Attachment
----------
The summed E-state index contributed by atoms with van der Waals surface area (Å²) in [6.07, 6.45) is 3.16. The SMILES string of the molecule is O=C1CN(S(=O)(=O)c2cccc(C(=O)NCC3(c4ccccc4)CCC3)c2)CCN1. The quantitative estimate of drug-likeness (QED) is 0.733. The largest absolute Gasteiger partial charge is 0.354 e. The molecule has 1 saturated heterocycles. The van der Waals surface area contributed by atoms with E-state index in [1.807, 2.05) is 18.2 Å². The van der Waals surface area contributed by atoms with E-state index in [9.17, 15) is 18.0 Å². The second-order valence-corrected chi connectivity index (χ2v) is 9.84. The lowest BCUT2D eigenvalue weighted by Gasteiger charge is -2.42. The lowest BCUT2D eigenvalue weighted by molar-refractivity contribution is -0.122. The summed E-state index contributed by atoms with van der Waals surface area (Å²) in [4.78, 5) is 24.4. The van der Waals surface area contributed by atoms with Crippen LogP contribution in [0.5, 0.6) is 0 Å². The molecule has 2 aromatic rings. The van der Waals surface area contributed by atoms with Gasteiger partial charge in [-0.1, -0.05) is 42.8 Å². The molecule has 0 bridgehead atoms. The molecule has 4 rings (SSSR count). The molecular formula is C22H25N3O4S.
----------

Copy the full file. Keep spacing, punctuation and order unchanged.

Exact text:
The summed E-state index contributed by atoms with van der Waals surface area (Å²) in [6.07, 6.45) is 3.16. The SMILES string of the molecule is O=C1CN(S(=O)(=O)c2cccc(C(=O)NCC3(c4ccccc4)CCC3)c2)CCN1. The quantitative estimate of drug-likeness (QED) is 0.733. The largest absolute Gasteiger partial charge is 0.354 e. The molecule has 1 saturated heterocycles. The van der Waals surface area contributed by atoms with E-state index in [1.807, 2.05) is 18.2 Å². The van der Waals surface area contributed by atoms with E-state index in [9.17, 15) is 18.0 Å². The second-order valence-corrected chi connectivity index (χ2v) is 9.84. The lowest BCUT2D eigenvalue weighted by Gasteiger charge is -2.42. The lowest BCUT2D eigenvalue weighted by molar-refractivity contribution is -0.122. The summed E-state index contributed by atoms with van der Waals surface area (Å²) in [4.78, 5) is 24.4. The van der Waals surface area contributed by atoms with Crippen LogP contribution in [0.5, 0.6) is 0 Å². The molecule has 2 aromatic rings. The van der Waals surface area contributed by atoms with Gasteiger partial charge in [-0.1, -0.05) is 42.8 Å². The molecule has 0 bridgehead atoms. The molecule has 4 rings (SSSR count). The molecular formula is C22H25N3O4S.